Lady Jane Grey’s Ghost haunts Bradgate House on Christmas Eve

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Bradgate House has been visited by the ghost of Lady Jane Grey every Christmas Eve since her violent death in 1554, writes RICK HALE

Lady Jane Grey Ruins Bradgate House

To say that Britain is one of the most haunted places in the world isn’t mere hyperbole, it’s a fact.

With its history spanning thousands of years, filled with intrigue, betrayal and bloodshed it’s no surprise that many of its buildings are home to countless spectres.

Sadly, among all the famous haunts, there are a number that have been almost forgotten.

And Leicestershire’s Bradgate House, an old ruined building that sits silently on Bradgate Park is one such place.

And it really is a surprise as among its many ghosts, the “Nine-Day Queen”, Lady Jane Grey, makes a grisly appearance on the night before Christendom’s holiest day, Christmas Eve.

History Of Bradgate House

The skeletal remains of the once great Bradgate House sits in ruin on Bradgate Park, and is considered to be one of Britain’s great lost country houses.

The history of this lovely example of early Tudor architecture was the birthplace and childhood home of one of Britain’s most controversial monarchs, Lady Jane Grey.

Bradgate Park, upon which the house stands, was established in the 13th century as a hunting lodge for the nobles who lived and played in the region.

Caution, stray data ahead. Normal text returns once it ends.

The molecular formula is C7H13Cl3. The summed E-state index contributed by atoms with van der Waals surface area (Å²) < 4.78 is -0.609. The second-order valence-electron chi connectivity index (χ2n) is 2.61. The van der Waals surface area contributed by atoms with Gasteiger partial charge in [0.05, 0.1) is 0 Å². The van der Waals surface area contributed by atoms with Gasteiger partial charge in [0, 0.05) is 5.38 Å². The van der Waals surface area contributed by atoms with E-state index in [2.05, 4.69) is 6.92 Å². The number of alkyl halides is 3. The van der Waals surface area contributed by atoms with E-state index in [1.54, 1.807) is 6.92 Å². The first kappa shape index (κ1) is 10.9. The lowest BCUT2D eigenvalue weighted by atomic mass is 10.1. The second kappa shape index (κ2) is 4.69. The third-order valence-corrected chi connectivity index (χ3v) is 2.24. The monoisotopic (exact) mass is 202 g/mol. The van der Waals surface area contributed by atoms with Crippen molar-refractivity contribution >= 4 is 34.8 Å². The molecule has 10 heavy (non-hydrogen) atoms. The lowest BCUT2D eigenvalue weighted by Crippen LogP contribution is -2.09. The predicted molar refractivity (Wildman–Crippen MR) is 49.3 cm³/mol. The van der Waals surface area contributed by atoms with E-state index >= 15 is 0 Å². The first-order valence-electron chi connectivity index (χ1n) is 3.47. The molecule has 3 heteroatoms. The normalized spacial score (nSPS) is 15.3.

In 1445, the Park came into possession of the Grey family after the marriage of John Grey and Elizabeth Woodville.

Sadly, John Grey’s lordship of the house was cut short after a mere six years when he was struck down at the battle of St Albans

Following a very short mourning period, Elizabeth became the wife of Edward IV and Bradgate became a royal residence.

Nearly 30 years later, Sir Thomas Grey, saw potential in the lane and intended on building a grand house.

However, sometimes the best laid plans come to nought and Sir Thomas died suddenly in 1501 never realizing his dream.

Thankfully his son, Sir Thomas, picked up where his father left off and built one of Britain’s rare unfortified houses. The project was finalised in 1520.

The Execution of Lady Jane Grey by Paul Delaroche, 1833
The Execution of Lady Jane Grey by Paul Delaroche, 1833

Birthplace Of A Queen

Lady Jane Grey, one of Britain’s most controversial monarchs, was born at Bradgate House and spent part of her childhood at the house.

While there, the young girl spent much of her time wandering the corridors of the grand old house.

And undoubtedly exploring the surrounding Bradgate Park and woods.

If young Jane had a happy childhood is anyone’s best guess. And if she did all that came to an end when she ascended the British throne and ruled for a mere nine days. Giving her the nickname, “the nine day queen.”

What brought her rule to a quick end? Jane, her husband and her husband ‘s brothers along with Thomas Cranmer, Archbishop of Canterbury were accused of high treason.